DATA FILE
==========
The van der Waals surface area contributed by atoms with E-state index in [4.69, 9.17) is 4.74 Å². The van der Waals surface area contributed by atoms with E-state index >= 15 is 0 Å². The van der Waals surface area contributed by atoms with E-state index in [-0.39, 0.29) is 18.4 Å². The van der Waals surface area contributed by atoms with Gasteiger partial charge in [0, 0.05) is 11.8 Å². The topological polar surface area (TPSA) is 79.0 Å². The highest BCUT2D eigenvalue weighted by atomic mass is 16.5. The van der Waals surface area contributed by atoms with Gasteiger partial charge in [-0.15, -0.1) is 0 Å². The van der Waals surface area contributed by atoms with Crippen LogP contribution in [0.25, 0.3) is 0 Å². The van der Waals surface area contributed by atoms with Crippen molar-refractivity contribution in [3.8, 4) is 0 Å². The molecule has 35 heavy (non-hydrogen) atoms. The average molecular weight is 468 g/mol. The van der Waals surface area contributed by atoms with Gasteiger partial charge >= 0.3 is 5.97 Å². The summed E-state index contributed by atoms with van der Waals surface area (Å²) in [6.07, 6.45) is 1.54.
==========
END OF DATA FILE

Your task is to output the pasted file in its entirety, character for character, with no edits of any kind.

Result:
The van der Waals surface area contributed by atoms with E-state index in [4.69, 9.17) is 4.74 Å². The van der Waals surface area contributed by atoms with E-state index >= 15 is 0 Å². The van der Waals surface area contributed by atoms with E-state index in [-0.39, 0.29) is 18.4 Å². The van der Waals surface area contributed by atoms with Gasteiger partial charge in [0, 0.05) is 11.8 Å². The topological polar surface area (TPSA) is 79.0 Å². The highest BCUT2D eigenvalue weighted by atomic mass is 16.5. The van der Waals surface area contributed by atoms with Gasteiger partial charge in [-0.15, -0.1) is 0 Å². The van der Waals surface area contributed by atoms with Crippen LogP contribution in [0.25, 0.3) is 0 Å². The van der Waals surface area contributed by atoms with Crippen molar-refractivity contribution in [3.8, 4) is 0 Å². The molecule has 35 heavy (non-hydrogen) atoms. The average molecular weight is 468 g/mol. The van der Waals surface area contributed by atoms with Gasteiger partial charge >= 0.3 is 5.97 Å². The summed E-state index contributed by atoms with van der Waals surface area (Å²) in [6.07, 6.45) is 1.54.